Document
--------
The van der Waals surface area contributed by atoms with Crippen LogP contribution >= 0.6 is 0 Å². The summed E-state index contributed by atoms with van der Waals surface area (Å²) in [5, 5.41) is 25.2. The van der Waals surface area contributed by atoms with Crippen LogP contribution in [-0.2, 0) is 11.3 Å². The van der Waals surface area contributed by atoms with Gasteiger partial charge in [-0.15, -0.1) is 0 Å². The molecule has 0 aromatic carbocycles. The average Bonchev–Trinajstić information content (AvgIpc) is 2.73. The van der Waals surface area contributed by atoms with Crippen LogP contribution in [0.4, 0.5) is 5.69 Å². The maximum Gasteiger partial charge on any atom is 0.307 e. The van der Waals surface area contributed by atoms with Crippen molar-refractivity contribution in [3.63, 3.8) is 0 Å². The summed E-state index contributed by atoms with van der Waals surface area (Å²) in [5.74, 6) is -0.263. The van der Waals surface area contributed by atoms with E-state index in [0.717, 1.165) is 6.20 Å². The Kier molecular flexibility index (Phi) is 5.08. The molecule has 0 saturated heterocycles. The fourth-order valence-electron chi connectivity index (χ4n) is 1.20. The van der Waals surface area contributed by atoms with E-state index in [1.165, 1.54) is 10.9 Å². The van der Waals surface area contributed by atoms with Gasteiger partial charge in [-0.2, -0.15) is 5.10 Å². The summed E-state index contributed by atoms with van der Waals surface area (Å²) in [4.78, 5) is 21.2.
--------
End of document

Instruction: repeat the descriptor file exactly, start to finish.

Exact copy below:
The van der Waals surface area contributed by atoms with Crippen LogP contribution >= 0.6 is 0 Å². The summed E-state index contributed by atoms with van der Waals surface area (Å²) in [5, 5.41) is 25.2. The van der Waals surface area contributed by atoms with Crippen LogP contribution in [-0.2, 0) is 11.3 Å². The van der Waals surface area contributed by atoms with Gasteiger partial charge in [-0.15, -0.1) is 0 Å². The molecule has 0 aromatic carbocycles. The average Bonchev–Trinajstić information content (AvgIpc) is 2.73. The van der Waals surface area contributed by atoms with Crippen LogP contribution in [0.4, 0.5) is 5.69 Å². The maximum Gasteiger partial charge on any atom is 0.307 e. The van der Waals surface area contributed by atoms with Crippen molar-refractivity contribution in [3.63, 3.8) is 0 Å². The summed E-state index contributed by atoms with van der Waals surface area (Å²) in [5.74, 6) is -0.263. The van der Waals surface area contributed by atoms with E-state index in [0.717, 1.165) is 6.20 Å². The Kier molecular flexibility index (Phi) is 5.08. The molecule has 0 saturated heterocycles. The fourth-order valence-electron chi connectivity index (χ4n) is 1.20. The van der Waals surface area contributed by atoms with E-state index in [1.165, 1.54) is 10.9 Å². The van der Waals surface area contributed by atoms with Gasteiger partial charge in [-0.2, -0.15) is 5.10 Å². The summed E-state index contributed by atoms with van der Waals surface area (Å²) in [4.78, 5) is 21.2.